Silverlens Gallery Announces Expansion to New York with New Gallery Space
Trans-Continental expansion signifies broader representation of Southeast Asian artists in the United States
Silverlens, the established Manila-based gallery known for its robust roster of Asian Diaspora artists, is pleased to announce the opening of their first New York gallery space in Chelsea this September 2022. The new gallery—a 2,500 square-foot space with 20-foot ceilings located on the ground floor at 505 W 24th Street—will open September 8, 2022 with inaugural exhibitions by artists Martha Atienza and Yee I-Lann.
“Opening a New York gallery has remained a consideration for us since 2004, but I felt invisible when I lived here then— the wrong gender, the wrong Asian, the wrong minority,” said Silverlens founder and co-owner Isa Lorenzo. “The past few years have shown strong demand for Southeast Asian art in the US, so this felt like the perfect moment to expand to a global art hub packed with discovery. We are Asian, we are Latin, we are American, we are brown, we are queer — there is energy here for us and we are thrilled to show our artists in the world’s biggest market,” added Silverlens co-owner Rachel Rillo.
The trans-continental expansion from Manila to New York marks the beginning of a new chapter in the gallery’s eighteen year existence. The expansion is necessitated by the growth of the gallery’s program and the drive to bring a broader representation of Southeast Asian, Asian Pacific, and Diasporic artists into the wider framework of the contemporary art dialogue. The New York gallery plans to activate the space with both gallery-curated and curator-led exhibitions, along with artist talks, panel discussions, film screenings, and events.
Silverlens, who represents artists such as James Clar, Maria Taniguchi, Mit Jai Inn, and Pacita Abad, is known for its institutional collaborations, art consultancy, and exhibition programming including art fairs and gallery partnerships. Its continuing efforts to transcend borders across art communities in Asia have earned it recognition from both artists and collectors as one of the leading contemporary art galleries in Southeast Asia. The gallery will participate in The Armory Show this September 9-11, 2022 with works by Mit Jai Inn, Pow Martinez, and Maria Taniguchi.
To inaugurate the gallery’s new home, Silverlens will present the first New York solo gallery shows by artists Martha Atienza and Yee I-Lann, opening on September 8, 2022. Atienza and I-Lann, both mixed-raced women artists working collaboratively with their island communities, embody the culture and energy that allow art to be made under the most difficult circumstances.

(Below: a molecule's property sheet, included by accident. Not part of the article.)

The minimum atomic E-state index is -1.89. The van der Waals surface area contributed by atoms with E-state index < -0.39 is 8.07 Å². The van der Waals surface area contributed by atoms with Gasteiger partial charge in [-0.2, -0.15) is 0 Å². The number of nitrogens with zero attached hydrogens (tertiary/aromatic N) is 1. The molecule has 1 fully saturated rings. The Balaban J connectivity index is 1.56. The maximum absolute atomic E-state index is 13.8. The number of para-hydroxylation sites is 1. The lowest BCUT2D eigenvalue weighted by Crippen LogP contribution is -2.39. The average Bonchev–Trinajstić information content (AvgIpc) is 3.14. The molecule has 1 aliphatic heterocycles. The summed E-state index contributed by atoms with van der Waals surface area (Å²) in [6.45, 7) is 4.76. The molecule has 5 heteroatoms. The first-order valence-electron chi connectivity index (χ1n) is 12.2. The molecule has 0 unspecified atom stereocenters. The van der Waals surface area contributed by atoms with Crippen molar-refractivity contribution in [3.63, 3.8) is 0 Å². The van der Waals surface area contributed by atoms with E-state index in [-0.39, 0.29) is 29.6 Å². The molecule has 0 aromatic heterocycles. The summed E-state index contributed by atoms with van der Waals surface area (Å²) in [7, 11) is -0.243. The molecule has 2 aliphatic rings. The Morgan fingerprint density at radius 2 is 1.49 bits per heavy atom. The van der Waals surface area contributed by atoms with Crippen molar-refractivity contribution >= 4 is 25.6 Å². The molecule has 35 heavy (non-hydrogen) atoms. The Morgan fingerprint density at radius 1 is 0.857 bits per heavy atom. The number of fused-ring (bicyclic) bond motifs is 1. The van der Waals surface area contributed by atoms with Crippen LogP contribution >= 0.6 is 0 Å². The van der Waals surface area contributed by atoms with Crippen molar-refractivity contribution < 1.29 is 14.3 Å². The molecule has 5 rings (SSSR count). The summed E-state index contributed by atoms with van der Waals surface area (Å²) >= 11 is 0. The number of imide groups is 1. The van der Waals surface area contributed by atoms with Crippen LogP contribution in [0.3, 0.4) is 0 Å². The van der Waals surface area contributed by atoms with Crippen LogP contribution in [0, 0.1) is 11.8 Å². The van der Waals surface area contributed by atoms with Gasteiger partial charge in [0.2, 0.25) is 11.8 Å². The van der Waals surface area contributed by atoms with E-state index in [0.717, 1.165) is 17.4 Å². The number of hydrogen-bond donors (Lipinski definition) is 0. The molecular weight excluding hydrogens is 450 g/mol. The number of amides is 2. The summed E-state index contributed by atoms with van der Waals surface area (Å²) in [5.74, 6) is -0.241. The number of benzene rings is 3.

Martha Atienza: the Protectors
Atienza’s practice explores installation and video as a way of documenting and questioning issues around the environment, community, and development. Her work is mostly constructed in video, of an almost sociological nature, studying her direct environment in the Philippines.
In this new body of work for Silverlens New York, Atienza asks, ‘Who owns the land? Who owns the sea?’. These are questions that persistently come to mind when working with communities across the Bantayan group of islands, north of Cebu.
Under the guise of promised economic prosperity, Bantayan has been subjected to the interests of the tourism industry, landed elites, and the local and provincial government, sitting in stark contrast to idyllic imaginations of island life portrayed in the media, and the arts. Atienza’s work challenges this process of imposition and the imaginations that foster it.
Yee I-Lann: At the Roof of the Mouth
Yee I-Lann’s practice has consistently spoken to urgencies in the contemporary world, from the vantage point of where she is from, mining personal story, Southeast Asian cultures and histories, local knowledge, critical theory, and mass aesthetics and experience.
Since 2018, Yee I-Lann has been collaborating with Sabahan Dusun and Murut weavers in the Keningau interior and with Bajau Sama Dilaut weavers from Pulau Omadal, Semporna to make tikar – woven mats. In the process, a craft community bound to the tourist market has found opportunities for innovation, and a village community has turned from fishing to weaving, in turn reducing pressure on the Coral Triangle.
A unique language of making has developed, bringing the weavers’ skills, knowledge, and stories together with Yee’s ideas and propositions, often making strong statements calling for a politics of inclusion: “This body of work claims and celebrates communities and their geographies, often at the peripheries, that give shape to the center.”
Many languages meet for presentation: the digital pixel and the tikar weave, traditional and contemporary motifs, popular song, bodily gesture and sound, photographic image, and script, positioning art-making and aesthetics as a means of bridging and understanding diverse experiences and stories.